Jon: can you name any of the specific
Facebook groups that you've found useful?

Jacob: Yeah, the, I mean the big one
for me, like huge, uh, just generally

in my, my career for like the past three
years, the CXL, uh, compassion, but a

group it's just absolutely enormous.

Um, loads of the contacts that I've made,
the, um, uh, the recommendations, uh, Uh,

yeah, that's another, I remember asking
about full my elastics on there as well.

It's another thing we've got some
recommendations that, um, yeah,

that's, that's always been a big one.

Um, I feel like, uh, that there were
some other ones, like the Google tag

manager one is, is another one, but it's
very specific to help within the tool.

I'm trying to think of, oh yeah.

Some interesting . Um, if I'm asking
about tool, you know, if I was asking

tool agnostic, there's also like
superstar SEO, which is pretty good.

Um, um, Google ad strategy with Kohl's
Soulard has never in a group ever,

but like it's decent Google ads group.


So, yeah, so I'd say that
was like my, like one tier.

And then I see above
that in terms of quality.

Is the private slack groups.

So, um, let's measure slack,
uh, which is excellent.

Um, and.

Uh, there's one or two smaller ones,
which I'm members of, which are just

like some individual who I know is
like fully scaled and what they do.

And they have their own
private slack group in on that.

Um, yeah, but for these slack groups,
you need like the quality of the question

that you need to ask to get a response
in those groups is extremely IST.

You need, but you need to
clearly be asking her question.

That is worth asking
people who know this much.

So I go there, when I've got
a question where I'd like,

just, just beat my brains out.

I can't figure it out.

I just get pleased, anyone.

Um, yeah.

And, um, uh, I would take a recommendation
from inside that extremely seriously.


Jon: That'd be great to have that
kind of squirt network around

Jacob: and built it up.

I built up really, really
painstakingly any, any opportunity.

I literally added to one at recently
as a guy who just posted a lot

on, um, uh, San Mar full styles.

And he's very, he's clearly very good.

And I've learned those from his posts.

And then he just, he just
said, oh, I bought this.

He mentioned.

Almost done an offhand about like in his
private flat group, someone mentioned X.


I just commented, you know, the
bit in fight club where they're

waiting outside the door, trying
to get membership to the club.

I just, that that's me right now.

Just waiting outside.

And he gave somebody the invite.

So, um, yeah.

Uh, and, um, private,
private mastermind groups.

Who've got other things like that as well.

So some really excellent conversion.

Optimization practitioner and you just
see the sheer quality of what he's

posting and I've just, you know, it's
just being proactive with these things.

Um, because as a, as a solo freelancer,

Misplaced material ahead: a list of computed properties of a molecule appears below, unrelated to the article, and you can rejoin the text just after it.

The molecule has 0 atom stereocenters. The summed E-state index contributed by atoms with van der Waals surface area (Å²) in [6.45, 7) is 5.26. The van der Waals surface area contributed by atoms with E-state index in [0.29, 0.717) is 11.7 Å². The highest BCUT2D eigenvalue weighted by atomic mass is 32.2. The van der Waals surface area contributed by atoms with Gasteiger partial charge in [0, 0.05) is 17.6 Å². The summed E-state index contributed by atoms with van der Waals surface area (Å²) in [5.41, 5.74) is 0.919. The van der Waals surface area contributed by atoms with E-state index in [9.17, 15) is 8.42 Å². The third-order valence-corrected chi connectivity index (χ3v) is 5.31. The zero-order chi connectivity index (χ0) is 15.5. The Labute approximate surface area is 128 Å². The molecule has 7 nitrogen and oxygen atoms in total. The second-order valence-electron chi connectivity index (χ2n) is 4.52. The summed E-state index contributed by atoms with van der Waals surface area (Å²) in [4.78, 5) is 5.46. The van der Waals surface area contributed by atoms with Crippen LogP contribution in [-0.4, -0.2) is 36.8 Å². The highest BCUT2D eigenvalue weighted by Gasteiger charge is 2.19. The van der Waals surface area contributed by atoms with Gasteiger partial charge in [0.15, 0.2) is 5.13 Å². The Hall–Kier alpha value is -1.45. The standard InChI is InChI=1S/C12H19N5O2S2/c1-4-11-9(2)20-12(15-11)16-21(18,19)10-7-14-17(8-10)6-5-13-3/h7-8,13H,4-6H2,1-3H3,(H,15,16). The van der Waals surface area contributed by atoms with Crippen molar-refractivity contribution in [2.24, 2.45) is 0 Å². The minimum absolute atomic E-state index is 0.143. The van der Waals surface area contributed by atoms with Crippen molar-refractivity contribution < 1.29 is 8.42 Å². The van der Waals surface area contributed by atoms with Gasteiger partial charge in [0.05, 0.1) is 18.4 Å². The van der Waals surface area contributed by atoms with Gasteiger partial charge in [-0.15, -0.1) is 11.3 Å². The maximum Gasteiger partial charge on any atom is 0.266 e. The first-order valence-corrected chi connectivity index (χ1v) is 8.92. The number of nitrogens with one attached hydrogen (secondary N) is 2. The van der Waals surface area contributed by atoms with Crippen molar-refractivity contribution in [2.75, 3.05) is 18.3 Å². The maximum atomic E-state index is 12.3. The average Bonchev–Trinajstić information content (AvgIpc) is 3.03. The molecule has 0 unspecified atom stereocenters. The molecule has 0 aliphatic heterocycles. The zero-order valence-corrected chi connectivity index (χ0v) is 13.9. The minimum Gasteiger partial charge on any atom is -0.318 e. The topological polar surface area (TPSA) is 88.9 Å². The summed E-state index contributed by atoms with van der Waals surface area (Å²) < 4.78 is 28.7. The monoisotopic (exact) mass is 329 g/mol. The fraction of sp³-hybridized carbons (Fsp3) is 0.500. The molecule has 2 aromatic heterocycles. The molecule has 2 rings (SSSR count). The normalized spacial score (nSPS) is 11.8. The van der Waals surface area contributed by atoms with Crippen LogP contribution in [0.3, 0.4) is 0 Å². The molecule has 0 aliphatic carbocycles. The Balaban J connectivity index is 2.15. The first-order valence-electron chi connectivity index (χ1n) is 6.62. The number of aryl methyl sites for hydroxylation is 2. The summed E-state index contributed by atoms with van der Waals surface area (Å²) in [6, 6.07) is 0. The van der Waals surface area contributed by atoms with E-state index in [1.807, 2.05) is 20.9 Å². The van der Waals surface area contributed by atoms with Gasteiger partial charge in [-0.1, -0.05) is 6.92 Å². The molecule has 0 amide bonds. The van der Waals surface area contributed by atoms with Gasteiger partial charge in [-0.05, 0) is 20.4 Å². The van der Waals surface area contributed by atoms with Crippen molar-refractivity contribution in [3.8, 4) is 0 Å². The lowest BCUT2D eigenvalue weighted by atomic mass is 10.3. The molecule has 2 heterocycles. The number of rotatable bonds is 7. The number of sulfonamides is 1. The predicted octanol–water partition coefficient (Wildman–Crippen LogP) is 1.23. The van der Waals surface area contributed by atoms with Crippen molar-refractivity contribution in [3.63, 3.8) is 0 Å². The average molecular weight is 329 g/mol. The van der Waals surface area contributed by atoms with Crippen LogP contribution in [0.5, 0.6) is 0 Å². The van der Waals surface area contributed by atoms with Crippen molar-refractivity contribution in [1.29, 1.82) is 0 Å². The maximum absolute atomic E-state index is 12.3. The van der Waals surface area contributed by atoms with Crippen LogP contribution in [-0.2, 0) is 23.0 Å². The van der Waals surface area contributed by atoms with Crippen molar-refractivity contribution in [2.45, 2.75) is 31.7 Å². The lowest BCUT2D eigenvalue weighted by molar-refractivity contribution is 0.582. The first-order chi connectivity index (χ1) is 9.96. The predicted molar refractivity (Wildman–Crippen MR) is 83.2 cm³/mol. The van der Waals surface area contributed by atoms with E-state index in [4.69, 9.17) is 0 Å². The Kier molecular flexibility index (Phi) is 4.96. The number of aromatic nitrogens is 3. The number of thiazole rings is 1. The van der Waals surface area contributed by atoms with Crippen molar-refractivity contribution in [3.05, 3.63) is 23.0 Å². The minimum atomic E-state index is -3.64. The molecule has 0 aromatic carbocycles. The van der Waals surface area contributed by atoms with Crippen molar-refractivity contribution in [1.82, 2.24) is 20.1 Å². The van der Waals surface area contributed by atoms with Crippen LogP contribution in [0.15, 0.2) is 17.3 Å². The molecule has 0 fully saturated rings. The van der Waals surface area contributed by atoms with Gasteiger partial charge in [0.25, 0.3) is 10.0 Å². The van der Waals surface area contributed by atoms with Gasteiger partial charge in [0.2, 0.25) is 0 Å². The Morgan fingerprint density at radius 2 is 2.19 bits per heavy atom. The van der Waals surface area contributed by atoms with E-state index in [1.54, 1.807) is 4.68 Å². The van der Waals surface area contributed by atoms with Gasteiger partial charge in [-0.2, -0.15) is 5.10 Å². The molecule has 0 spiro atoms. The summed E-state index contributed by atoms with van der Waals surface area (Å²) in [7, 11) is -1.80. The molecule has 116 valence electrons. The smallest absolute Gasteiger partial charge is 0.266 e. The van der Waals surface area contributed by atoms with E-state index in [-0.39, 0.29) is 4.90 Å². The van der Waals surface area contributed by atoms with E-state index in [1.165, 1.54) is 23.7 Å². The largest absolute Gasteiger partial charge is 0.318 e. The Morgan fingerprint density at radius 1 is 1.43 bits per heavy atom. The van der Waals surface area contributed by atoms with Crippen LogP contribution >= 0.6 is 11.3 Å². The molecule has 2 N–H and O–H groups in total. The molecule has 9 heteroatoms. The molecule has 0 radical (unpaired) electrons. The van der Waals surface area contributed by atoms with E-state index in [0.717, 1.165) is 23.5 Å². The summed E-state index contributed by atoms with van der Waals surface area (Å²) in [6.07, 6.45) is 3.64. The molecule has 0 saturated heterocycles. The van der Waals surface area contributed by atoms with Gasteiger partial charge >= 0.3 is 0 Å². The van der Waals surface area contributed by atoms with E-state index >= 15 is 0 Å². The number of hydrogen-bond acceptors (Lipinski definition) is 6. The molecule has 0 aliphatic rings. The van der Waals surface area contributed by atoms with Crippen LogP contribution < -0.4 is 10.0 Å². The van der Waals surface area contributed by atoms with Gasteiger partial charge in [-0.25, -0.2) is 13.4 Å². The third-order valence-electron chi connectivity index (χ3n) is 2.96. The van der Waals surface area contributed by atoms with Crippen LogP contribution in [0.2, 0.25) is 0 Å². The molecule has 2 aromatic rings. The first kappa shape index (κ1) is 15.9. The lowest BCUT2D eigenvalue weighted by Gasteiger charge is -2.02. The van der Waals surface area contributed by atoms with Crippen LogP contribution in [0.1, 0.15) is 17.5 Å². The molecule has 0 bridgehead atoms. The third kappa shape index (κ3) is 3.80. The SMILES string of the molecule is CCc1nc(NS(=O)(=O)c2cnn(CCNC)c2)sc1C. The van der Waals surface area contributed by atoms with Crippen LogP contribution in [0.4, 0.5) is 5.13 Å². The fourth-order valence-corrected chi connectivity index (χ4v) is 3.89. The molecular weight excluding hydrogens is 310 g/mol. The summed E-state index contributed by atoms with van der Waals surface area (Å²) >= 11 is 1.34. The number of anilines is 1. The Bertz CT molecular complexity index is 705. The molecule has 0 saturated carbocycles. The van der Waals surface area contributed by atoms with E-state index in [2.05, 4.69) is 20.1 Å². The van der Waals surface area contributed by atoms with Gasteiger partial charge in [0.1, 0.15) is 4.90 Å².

this is the thing that I'm just, I will

just, I can easily be totally deficient.

Then I can literally just talk to nobody.

And I had exactly the same thing
when I was working in house.

Like you just constantly know
more than everyone in the room

about like your specialist.

'cause it's just you.


Um, and that's not a good place to be.

You need to constantly be
around people who have.

You are, I'm challenging.

You, you have, and then I think also
the other side, it's really good if

you've, um, if you're, if you're trying
to impart that knowledge as well.

Um, that's the biggest side though.


Jon: really useful.

Interesting stuff though.

I'm conscious of time.

We're already up to 23 minutes.

Um, you're right.

To keep going for a bit.

I've got a couple more questions.

So, uh, well, where are we up to?

Um, was there, um, anyone that
you needed to sort of, uh, have

weigh in on your decision to buy?

I think you mentioned this also earlier
because you were working in house at the

time, and so you, you have a boss that was
going to sign off on the, on the purchase.

Um, yeah.

And is that similar now
or how, how do you make.

Jacob: Uh, so it's interesting.

So when I work with, so yeah, at the time
it's just, the boss needed the decision

and he was, um, one of the real strengths
of that company was that if you wanted

some software, you wouldn't end up in
some just tedious debate about, you

know, relatively small amounts of money.

You just get the thing.


Um, that's, that's great.

So, um, Next company I was at, um, I did
get some rough, uh, and I think I, that

was with like the initial bit of momentum
that I had as a new person coming in.

I was just like, this is
the tool of my, I need this.

This is what I use.

Um, and I think it's, that was fine.

Um, when I've, I.

I helped move, uh, an agency I've done
some work with, to summarize as well.

And again, they were using muzzle ready
and I was really like up for just being

like, oh yeah, no, I just use most,
if I can do the stuff I do at SEMrush

and most and fantastic, but I just
couldn't quite do it in the same way.

And workflow and process becomes a big.

So a lot of the time, if I'm working
with clients to say like, look,

here's the tool, but here's also
the workflow and process behind it.

And with, with SEMrush, you can fit
it into work flows and processes.

Um, and yeah, and also a, um, it
works it's really, really good

for, um, moderately successful and
above small and medium businesses.

I think once you start getting
increasingly complex website,

And you start getting, um,
the investment in SEO becomes